Myanmar’s junta has executed four democracy activists including a former lawmaker from jailed leader Aung San Suu Kyi’s party in the the country’s first use of capital punishment in nearly 50 years.
The four men, including former politician and hip-hop artist Phyo Zeya Thaw, 41, and prominent activist Kyaw Min Yu, 53, were sentenced to death for committing ‘terror acts’ in closed-door trials in January and April.
They were accused of helping ‘insurgents’ fight the army after generals seized power in a coup last year and unleashed a bloody crackdown on its opponents.
Phyo Zeya Thaw, 41, a former politician and dissident hip-hop artist, has been hanged in Myanmar after being convicted of aiding insurgents by the ruling military junta
Kyaw Min Yu, 53, a political activist and ally of Myanmar’s elected leader Aung San Suu Kyi, was also hanged in country’s first use of capital punishment in 50 years
Kyaw Min Yu and Phyo Zeya Thaw, an ally of Aung San Suu Kyi – the country’s elected leader who is now facing the rest of her life behind bars at a secret location – lost their appeals against the sentences in June.
The two other men, Hla Myo Aung and Aung Thura Zaw, were sentenced to death for killing a woman they alleged was an informer for the junta in Yangon.
The executions sparked widespread condemnation, heightened fears that more death sentences will be carried out and prompted calls for the international community to take sterner measures against the already-isolated junta.
The United States condemned the ‘execution of pro-democracy leaders and elected officials for exercising their fundamental freedoms’ while France’s foreign ministry called the hangings ‘a major regression’ and an ‘atrocity’.
Japan’s government – a major provider of economic assistance to Myanmar – said it ‘seriously deplores’ the executions.
The United Nations’ Special Rapporteur on Myanmar Tom Andrews said he was ‘outraged and devastated by the news’, adding that: ‘These depraved acts must be a turning point.
‘What more must the junta do before the international community is willing to take strong action,’ he asked.
Amnesty International said the executions were an ‘atrocious escalation in state repression’ and warned around 100 others were currently on death row after being convicted in junta courts.
Khin Zaw Win, director of Myanmar think-tank Tampadipa Institute, said the killings show ‘there is no turning back’ for the ruling junta.
‘There were no executions for 30 years and we thought death sentence may be permanently abolished. This turns back the clock. Country going back into dark ages,’ he said.
The junta has sentenced dozens of anti-coup activists to death as part of its crackdown on dissent after seizing power last year, but Myanmar had not carried out an execution for decades.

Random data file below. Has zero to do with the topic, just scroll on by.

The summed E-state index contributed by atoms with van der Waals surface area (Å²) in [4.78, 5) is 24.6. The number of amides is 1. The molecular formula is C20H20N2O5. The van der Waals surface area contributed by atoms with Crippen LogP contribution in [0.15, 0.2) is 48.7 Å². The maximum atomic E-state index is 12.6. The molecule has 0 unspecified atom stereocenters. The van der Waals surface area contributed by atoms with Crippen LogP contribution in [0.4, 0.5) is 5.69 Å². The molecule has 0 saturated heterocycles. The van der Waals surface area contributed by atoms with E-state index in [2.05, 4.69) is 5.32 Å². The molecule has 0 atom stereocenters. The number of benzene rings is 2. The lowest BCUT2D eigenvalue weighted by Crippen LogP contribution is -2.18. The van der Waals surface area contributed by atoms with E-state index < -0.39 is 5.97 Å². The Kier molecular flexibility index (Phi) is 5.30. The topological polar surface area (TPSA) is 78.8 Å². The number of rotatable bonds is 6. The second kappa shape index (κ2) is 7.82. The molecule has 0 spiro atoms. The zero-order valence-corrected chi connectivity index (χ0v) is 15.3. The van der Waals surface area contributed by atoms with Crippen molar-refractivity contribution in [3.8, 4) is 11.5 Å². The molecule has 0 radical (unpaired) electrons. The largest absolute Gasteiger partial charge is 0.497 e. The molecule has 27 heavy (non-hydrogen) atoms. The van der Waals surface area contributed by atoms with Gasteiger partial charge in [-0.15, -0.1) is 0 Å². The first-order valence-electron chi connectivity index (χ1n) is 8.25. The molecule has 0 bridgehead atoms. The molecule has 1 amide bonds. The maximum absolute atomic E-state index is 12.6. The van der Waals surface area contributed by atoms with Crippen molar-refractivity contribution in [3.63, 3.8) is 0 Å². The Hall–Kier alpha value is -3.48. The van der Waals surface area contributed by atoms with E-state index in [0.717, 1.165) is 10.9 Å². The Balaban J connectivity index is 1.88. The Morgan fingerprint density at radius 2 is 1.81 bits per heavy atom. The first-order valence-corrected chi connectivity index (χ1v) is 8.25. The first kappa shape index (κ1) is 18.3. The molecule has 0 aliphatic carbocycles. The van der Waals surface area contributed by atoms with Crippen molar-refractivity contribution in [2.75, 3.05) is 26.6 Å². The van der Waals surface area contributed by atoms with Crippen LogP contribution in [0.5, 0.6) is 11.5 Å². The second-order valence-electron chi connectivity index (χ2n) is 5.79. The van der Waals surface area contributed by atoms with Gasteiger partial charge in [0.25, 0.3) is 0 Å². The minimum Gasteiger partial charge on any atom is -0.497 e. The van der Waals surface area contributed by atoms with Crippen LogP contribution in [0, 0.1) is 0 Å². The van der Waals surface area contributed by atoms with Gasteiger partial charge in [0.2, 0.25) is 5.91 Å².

Kyaw Min Yu is pictured left in detention in Myanmar before he was executed, while Phyo Zeya Thaw is seen right in detention
Myanmar’s generals seized power in a coup last year and have since been brutally repressing pro-democracy protests (pictured, a crack-down in February 2021)
Phyo Zeya Thaw, a former lawmaker from Suu Kyi’s National League for Democracy (NLD) who was arrested in November, was sentenced to death in January for offences under anti-terrorism laws.
Democracy activist Kyaw Min Yu – better known as ‘Jimmy’ – received the same sentence from the military tribunal.
Family members of the two men gathered outside Yangon’s Insein prison after news of the executions was published in the hopes of retrieving their bodies, local media reported.
The United Nations’ Special Rapporteur on Myanmar Tom Andrews said he was ‘outraged and devastated by the news.’
‘These depraved acts must be a turning point… what more must the junta do before the international community is willing to take strong action?’
Myanmar’s National Unity Government (NUG), a shadow administration outlawed by the ruling junta, condemned the executions and called for international action against the ruling military.
‘Extremely saddened… condemn the junta’s cruelty,’ Kyaw Zaw, the spokesman of the NUG president’s office, said. ‘The global community must punish their cruelty.’
Human Rights Watch said the executions were an ‘act of utter cruelty’.
Amnesty International said they were an ‘atrocious escalation in state repression’ and warned around 100 others were currently on death row after being convicted in junta courts.
The junta was heavily criticised by international powers last month when it announced its intention to carry out the executions.